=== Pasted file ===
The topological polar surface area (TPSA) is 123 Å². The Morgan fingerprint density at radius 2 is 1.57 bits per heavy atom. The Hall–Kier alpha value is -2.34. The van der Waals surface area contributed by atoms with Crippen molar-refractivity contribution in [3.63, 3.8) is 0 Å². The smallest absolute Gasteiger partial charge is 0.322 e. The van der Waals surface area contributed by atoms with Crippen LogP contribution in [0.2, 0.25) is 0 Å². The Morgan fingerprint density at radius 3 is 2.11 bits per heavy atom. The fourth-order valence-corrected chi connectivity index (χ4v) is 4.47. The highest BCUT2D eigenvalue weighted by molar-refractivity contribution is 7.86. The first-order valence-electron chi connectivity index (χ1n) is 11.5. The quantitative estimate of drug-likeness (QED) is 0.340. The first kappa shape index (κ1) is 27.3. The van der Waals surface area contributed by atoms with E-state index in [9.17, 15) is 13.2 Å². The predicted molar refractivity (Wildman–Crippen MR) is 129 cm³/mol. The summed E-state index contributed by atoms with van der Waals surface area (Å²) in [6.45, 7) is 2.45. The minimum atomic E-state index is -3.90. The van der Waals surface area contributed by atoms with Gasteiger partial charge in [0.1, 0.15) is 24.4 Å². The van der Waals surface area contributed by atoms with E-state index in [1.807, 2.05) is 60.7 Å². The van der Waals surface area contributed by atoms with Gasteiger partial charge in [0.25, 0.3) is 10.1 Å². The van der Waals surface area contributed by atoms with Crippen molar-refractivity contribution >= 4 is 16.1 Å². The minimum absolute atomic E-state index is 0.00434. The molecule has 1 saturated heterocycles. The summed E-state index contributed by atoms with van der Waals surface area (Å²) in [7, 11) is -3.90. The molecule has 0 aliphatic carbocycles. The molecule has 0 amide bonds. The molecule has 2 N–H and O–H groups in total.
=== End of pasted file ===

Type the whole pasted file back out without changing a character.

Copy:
The topological polar surface area (TPSA) is 123 Å². The Morgan fingerprint density at radius 2 is 1.57 bits per heavy atom. The Hall–Kier alpha value is -2.34. The van der Waals surface area contributed by atoms with Crippen molar-refractivity contribution in [3.63, 3.8) is 0 Å². The smallest absolute Gasteiger partial charge is 0.322 e. The van der Waals surface area contributed by atoms with Crippen LogP contribution in [0.2, 0.25) is 0 Å². The Morgan fingerprint density at radius 3 is 2.11 bits per heavy atom. The fourth-order valence-corrected chi connectivity index (χ4v) is 4.47. The highest BCUT2D eigenvalue weighted by molar-refractivity contribution is 7.86. The first-order valence-electron chi connectivity index (χ1n) is 11.5. The quantitative estimate of drug-likeness (QED) is 0.340. The first kappa shape index (κ1) is 27.3. The van der Waals surface area contributed by atoms with E-state index in [9.17, 15) is 13.2 Å². The predicted molar refractivity (Wildman–Crippen MR) is 129 cm³/mol. The summed E-state index contributed by atoms with van der Waals surface area (Å²) in [6.45, 7) is 2.45. The minimum atomic E-state index is -3.90. The van der Waals surface area contributed by atoms with Gasteiger partial charge in [0.1, 0.15) is 24.4 Å². The van der Waals surface area contributed by atoms with E-state index in [1.807, 2.05) is 60.7 Å². The van der Waals surface area contributed by atoms with Gasteiger partial charge in [0.25, 0.3) is 10.1 Å². The van der Waals surface area contributed by atoms with Crippen molar-refractivity contribution >= 4 is 16.1 Å². The minimum absolute atomic E-state index is 0.00434. The molecule has 1 saturated heterocycles. The summed E-state index contributed by atoms with van der Waals surface area (Å²) in [7, 11) is -3.90. The molecule has 0 aliphatic carbocycles. The molecule has 0 amide bonds. The molecule has 2 N–H and O–H groups in total.